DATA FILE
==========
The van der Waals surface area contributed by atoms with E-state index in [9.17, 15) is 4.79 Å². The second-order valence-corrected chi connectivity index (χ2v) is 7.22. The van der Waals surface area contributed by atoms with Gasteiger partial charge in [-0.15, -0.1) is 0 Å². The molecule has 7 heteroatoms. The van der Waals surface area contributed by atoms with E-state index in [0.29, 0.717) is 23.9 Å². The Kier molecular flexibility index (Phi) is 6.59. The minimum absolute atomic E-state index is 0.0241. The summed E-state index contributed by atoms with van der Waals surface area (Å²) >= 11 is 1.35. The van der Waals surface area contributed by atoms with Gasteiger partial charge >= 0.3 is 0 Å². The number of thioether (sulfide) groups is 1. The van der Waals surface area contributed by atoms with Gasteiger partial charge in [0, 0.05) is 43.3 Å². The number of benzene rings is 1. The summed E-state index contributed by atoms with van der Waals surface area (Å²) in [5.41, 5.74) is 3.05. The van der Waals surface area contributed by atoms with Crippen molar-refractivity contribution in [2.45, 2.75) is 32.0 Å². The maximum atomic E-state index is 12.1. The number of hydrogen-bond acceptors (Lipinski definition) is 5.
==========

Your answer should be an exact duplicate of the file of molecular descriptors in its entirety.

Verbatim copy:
The van der Waals surface area contributed by atoms with E-state index in [9.17, 15) is 4.79 Å². The second-order valence-corrected chi connectivity index (χ2v) is 7.22. The van der Waals surface area contributed by atoms with Gasteiger partial charge in [-0.15, -0.1) is 0 Å². The molecule has 7 heteroatoms. The van der Waals surface area contributed by atoms with E-state index in [0.29, 0.717) is 23.9 Å². The Kier molecular flexibility index (Phi) is 6.59. The minimum absolute atomic E-state index is 0.0241. The summed E-state index contributed by atoms with van der Waals surface area (Å²) >= 11 is 1.35. The van der Waals surface area contributed by atoms with Gasteiger partial charge >= 0.3 is 0 Å². The number of thioether (sulfide) groups is 1. The van der Waals surface area contributed by atoms with Gasteiger partial charge in [0, 0.05) is 43.3 Å². The number of benzene rings is 1. The summed E-state index contributed by atoms with van der Waals surface area (Å²) in [5.41, 5.74) is 3.05. The van der Waals surface area contributed by atoms with Crippen molar-refractivity contribution in [2.45, 2.75) is 32.0 Å². The maximum atomic E-state index is 12.1. The number of hydrogen-bond acceptors (Lipinski definition) is 5.